Tech Futurism: The Plane Truth

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Kids who grew up in the post-Sputnik 1950s and 1960s thrilled to read about the radical expected aircraft designs of the 21st century. We're ten years into that century. Now they, their children, and grandchildren can read instead about the persistence of the designs of the 1950s and 1960s while pondering the demise of the Concorde seven years ago.

Star witness: the survival of the U-2, 55 years after its first flight. As The New York Times reports:

Because of updates in the use of its powerful sensors, it has become the most sought-after spy craft in a very different war in Afghanistan.
As it shifts from hunting for nuclear missiles to detecting roadside bombs, it is outshining even the unmanned drones in gathering a rich array of intelligence used to fight the Taliban.

The basis of the strategic U.S. air fleet remains the likewise updated B-52 Stratofortress bomber, also introduced in 1955. And the Boeing 747, in service since January 1970, is also going strong as a long-haul civilian aircraft.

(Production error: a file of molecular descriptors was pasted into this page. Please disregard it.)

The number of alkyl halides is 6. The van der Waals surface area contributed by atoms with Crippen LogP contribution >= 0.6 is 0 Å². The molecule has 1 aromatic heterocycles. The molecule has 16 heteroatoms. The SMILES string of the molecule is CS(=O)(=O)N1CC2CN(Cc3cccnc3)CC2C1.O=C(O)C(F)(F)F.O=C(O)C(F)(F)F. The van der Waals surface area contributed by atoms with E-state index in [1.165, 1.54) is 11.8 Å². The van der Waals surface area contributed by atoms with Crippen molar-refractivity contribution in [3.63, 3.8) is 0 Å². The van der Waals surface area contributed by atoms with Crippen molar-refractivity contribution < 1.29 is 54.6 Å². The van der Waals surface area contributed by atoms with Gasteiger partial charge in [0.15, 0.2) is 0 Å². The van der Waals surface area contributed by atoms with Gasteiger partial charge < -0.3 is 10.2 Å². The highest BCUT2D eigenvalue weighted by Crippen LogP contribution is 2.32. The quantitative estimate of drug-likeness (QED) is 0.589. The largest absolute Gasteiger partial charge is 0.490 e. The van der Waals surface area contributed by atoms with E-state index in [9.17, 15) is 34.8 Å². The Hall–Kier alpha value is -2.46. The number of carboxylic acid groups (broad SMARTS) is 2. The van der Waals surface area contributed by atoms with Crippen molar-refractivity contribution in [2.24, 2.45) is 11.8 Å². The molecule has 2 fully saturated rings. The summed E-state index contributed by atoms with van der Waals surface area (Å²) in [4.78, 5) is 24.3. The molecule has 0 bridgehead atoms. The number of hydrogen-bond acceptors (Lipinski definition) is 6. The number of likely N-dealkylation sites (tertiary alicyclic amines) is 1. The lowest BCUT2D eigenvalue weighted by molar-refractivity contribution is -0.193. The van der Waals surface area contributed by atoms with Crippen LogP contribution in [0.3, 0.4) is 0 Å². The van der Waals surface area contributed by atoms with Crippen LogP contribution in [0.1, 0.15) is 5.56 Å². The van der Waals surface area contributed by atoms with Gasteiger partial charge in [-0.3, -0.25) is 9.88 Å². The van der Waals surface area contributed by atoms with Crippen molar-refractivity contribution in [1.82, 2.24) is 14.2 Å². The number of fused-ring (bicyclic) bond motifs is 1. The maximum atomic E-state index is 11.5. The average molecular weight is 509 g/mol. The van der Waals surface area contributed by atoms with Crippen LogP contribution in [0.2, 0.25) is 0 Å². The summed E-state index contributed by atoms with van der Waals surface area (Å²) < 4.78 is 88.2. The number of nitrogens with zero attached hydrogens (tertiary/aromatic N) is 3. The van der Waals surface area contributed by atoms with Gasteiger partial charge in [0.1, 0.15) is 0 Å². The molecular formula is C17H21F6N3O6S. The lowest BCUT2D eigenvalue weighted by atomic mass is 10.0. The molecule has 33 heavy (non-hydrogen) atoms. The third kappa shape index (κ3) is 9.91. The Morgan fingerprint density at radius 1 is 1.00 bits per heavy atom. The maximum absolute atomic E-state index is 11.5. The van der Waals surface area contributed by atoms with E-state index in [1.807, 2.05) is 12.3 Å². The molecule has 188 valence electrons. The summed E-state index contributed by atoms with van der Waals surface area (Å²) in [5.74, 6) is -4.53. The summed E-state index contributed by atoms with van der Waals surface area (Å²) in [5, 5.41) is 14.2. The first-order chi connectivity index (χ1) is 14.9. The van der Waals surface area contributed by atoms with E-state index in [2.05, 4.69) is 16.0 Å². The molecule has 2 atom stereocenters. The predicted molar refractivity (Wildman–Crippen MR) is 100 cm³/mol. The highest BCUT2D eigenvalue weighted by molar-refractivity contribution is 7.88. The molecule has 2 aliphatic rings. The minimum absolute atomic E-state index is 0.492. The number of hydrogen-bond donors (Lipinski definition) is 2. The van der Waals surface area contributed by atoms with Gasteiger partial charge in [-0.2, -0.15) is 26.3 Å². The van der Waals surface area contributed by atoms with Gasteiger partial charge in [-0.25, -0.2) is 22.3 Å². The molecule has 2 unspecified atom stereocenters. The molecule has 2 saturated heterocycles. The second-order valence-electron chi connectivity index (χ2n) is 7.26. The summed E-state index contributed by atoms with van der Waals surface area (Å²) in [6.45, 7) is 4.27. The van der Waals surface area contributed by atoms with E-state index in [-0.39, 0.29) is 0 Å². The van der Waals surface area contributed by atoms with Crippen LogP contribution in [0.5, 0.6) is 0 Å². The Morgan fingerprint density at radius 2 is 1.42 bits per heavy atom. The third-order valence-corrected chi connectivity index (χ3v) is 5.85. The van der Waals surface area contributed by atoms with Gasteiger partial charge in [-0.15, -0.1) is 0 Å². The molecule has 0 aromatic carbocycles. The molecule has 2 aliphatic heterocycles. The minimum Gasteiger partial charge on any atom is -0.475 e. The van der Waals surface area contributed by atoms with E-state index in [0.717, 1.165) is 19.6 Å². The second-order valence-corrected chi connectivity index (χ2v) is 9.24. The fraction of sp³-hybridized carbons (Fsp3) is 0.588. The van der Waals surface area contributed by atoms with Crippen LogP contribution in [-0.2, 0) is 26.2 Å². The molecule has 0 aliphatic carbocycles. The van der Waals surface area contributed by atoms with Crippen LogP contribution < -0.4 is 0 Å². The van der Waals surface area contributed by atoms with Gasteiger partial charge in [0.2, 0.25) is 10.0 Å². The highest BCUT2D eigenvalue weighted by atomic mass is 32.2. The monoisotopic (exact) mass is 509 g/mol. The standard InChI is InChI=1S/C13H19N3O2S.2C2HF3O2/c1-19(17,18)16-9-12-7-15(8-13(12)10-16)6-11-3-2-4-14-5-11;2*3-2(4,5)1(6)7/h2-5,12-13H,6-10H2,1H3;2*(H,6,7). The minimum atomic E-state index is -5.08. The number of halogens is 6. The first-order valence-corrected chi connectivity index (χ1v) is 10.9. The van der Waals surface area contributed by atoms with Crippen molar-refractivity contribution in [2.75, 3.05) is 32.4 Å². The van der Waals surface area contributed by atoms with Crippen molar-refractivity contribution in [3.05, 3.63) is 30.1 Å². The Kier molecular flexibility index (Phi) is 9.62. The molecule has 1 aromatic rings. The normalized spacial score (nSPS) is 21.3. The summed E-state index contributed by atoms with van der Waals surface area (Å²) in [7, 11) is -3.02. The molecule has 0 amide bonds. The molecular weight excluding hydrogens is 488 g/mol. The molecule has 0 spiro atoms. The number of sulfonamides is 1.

While it's wonderful that we can still use proved designs, now safer, more effective and/or more economical to operate thanks to new materials and electronic innovations, where are the promised miracles? Even the Federation of American Scientists hasn't updated its Mystery Aircraft pages for over a decade.

Is this view of limited progress underestimating the revolutionary potential of reengineering older designs, for example the doubled fuel economy of 747?  Or have promising innovations been put on hold? I keep coming back to one of my favorite recent history of technology books, David Edgerton's Shock of the Old.

Incidentally, the pilot illustrated in the Times article is riding to his U-2 in a reclining chair of a design also popular in the U.S. in the mid-1950s, and based on German sanatorium furniture of the 1930s. I've written more about it here.

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Edward Tenner is a historian of technology and culture, and an affiliate of the Center for Arts and Cultural Policy at Princeton's Woodrow Wilson School. He was a founding advisor of Smithsonian's Lemelson Center.

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